After wandering around aimlessly for hours we stumbled upon an old sun bleached coke can…and then we saw it; an old can that was half submerged in water and surrounded by mud, a can from the long past that possibly contained a genie.  There was no other possibility, we both agreed.  Whether it was a magic can or not, it was just out of our reach we meant we had to have it.  After many long minutes of great planning and deliberation we set out to retrieve this must have item.  I planted my feet shoulder width apart and leaned back slightly as I held Neil’s leg to balance him as he leaned out into the mud and reached as far as he could with his fishing net and futilely tried over and over again to tap the can towards us.  It was of no use, we would have to get closer and I would have to get my shoes muddy.  I finally, after much pestering and questioning of my “man hood” agreed to plant my feet in the mud, it covering all but the tops of my shoes.  I again leaned back as I held on to Neil’s outstretched leg, balanced perpendicular to his plant leg.  He was able after a few attempts to snag the can in his net.  He then yelled for me to pull him hard.  I yanked and leaned back and he stumbled into the mud as I fell back landing on my ass but avoiding the mud except for splatters up and down my legs.  We both took turns holding the can and inspecting it, turning it over and inspecting it.  This discarded can was unopened and after our arduous and muddy act of retrieval we were sure, upon opening it, we would be richly rewarded for our efforts.  We set it down upon the bank of the bayou.  I, the weary one of the pair, stayed back a few feet having some preordained knowledge that this could all go horribly wrong.  Neil, who was fearless and always the first to explore, approached the can though even he was hesitant.  We counted down from three and he pooped the can open.  The can top erupted in a fury of foam and spray, old warm beer shooting high into the air and all over poor Neil.  He was drenched in this fowl smelling liquid, and even though I stood a few feet back I still got hit hard with the spray that would put to shame that of a champagne celebration in a championship locker room.  We both screamed as our hearts pounded in our young chests.  After the adrenaline wore off, we slowly walked backed to his house, now concerned about how to avoid getting into trouble.  How were we to explain the smell and state of our clothes?  With the guile of two ten year olds we decided to hose each other down in the yard and then ask for a change of clothes.  I assume this somehow worked as I have no recollection of ever getting into trouble.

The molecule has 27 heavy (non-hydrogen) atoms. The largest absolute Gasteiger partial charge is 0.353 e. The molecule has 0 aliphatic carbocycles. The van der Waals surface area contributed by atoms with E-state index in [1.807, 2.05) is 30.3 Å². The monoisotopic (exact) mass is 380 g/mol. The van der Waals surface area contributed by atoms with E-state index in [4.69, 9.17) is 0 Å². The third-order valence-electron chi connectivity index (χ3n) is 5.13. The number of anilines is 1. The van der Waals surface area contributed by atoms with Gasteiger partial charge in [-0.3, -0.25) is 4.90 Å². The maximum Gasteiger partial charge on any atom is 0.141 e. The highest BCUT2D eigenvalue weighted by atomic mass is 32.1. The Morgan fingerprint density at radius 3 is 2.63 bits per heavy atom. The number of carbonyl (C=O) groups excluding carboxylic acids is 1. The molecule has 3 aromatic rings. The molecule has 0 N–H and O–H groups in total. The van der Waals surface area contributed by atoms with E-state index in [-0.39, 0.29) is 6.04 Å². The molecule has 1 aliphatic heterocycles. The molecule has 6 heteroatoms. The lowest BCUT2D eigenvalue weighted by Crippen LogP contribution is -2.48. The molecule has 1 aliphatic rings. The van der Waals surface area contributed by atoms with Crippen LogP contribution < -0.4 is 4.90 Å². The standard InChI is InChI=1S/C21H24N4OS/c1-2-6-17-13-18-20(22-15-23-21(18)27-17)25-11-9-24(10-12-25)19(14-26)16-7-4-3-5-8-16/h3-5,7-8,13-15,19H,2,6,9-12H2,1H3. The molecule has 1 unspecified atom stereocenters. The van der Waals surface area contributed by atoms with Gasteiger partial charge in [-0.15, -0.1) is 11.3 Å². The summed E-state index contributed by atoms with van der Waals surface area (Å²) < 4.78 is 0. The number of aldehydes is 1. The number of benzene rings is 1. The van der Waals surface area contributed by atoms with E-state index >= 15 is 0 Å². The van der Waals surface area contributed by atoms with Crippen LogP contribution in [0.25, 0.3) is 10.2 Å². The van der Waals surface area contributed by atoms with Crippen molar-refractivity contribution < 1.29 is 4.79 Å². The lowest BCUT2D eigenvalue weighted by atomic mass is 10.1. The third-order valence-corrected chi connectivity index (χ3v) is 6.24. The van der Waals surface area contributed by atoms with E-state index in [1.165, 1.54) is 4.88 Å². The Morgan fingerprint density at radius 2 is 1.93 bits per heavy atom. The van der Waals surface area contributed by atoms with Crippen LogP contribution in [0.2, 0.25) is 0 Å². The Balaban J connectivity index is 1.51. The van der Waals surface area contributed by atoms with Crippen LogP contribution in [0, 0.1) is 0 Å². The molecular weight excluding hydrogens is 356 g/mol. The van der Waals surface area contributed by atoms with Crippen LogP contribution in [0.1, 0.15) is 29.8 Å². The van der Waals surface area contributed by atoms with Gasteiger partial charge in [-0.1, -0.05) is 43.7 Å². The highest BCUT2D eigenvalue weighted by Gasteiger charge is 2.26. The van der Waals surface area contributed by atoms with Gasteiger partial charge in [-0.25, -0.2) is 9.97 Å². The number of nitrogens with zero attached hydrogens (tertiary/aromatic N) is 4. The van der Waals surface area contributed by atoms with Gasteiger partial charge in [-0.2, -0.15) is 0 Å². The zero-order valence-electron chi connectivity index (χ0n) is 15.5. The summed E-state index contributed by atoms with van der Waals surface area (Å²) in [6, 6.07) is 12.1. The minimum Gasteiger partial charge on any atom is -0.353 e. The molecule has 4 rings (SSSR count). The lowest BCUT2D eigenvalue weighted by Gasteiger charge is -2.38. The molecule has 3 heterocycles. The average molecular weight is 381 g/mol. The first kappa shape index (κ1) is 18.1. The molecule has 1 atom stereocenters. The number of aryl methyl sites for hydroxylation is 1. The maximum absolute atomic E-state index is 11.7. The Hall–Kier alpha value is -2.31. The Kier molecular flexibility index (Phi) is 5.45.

The image of that old, what I now know to be a Miller Lite can spraying up like Old Faithful has stayed with me ever since.  The moment Miller Lite reintroduced this label, it was all I could think about and I was tempted to buy a 12 pack of Miller Lite just so I could look at the label.  Thankfully I didn’t have to waste my money on such nostalgia and I was able to bogart a can that no one else wanted and drink the beer and more importantly place the empty can upon my bookshelf as a sweet reminder of my childhood.  What a wonderful world we live in that an unopened can throw probably by some drunken teenager into a bayou is still providing me with joy and nostalgia.  What wonderful marketing by Miller Lite to get many a customer to purchase their beverage out of nostalgia.  Who knows, maybe some teenager this very day is tossing an unopened can of this beer into a ravine so some present day 10 year old can have a similar experience and write about it over 20 years later.  Of course I’m now waxing poetic about a minor illegally drinking and then polluting a public area where a child could stumble upon it and possibly drink it instead of getting showering in it’s spray.  Such is the problem with life; all our fond memories can be turned around into the horror of reality that ensnares us all.

I choose the pleasant path, and hope you will toast me and enjoy the pleasant path as well.  Think not of the evils, but the simple pleasures a lone can of beer can provide.

One thought on “Miller Lite

  1. Ah, the confessions that come forward after the “Statute of Limitations” on illegal youthful behavior have run.

    Dad

    Like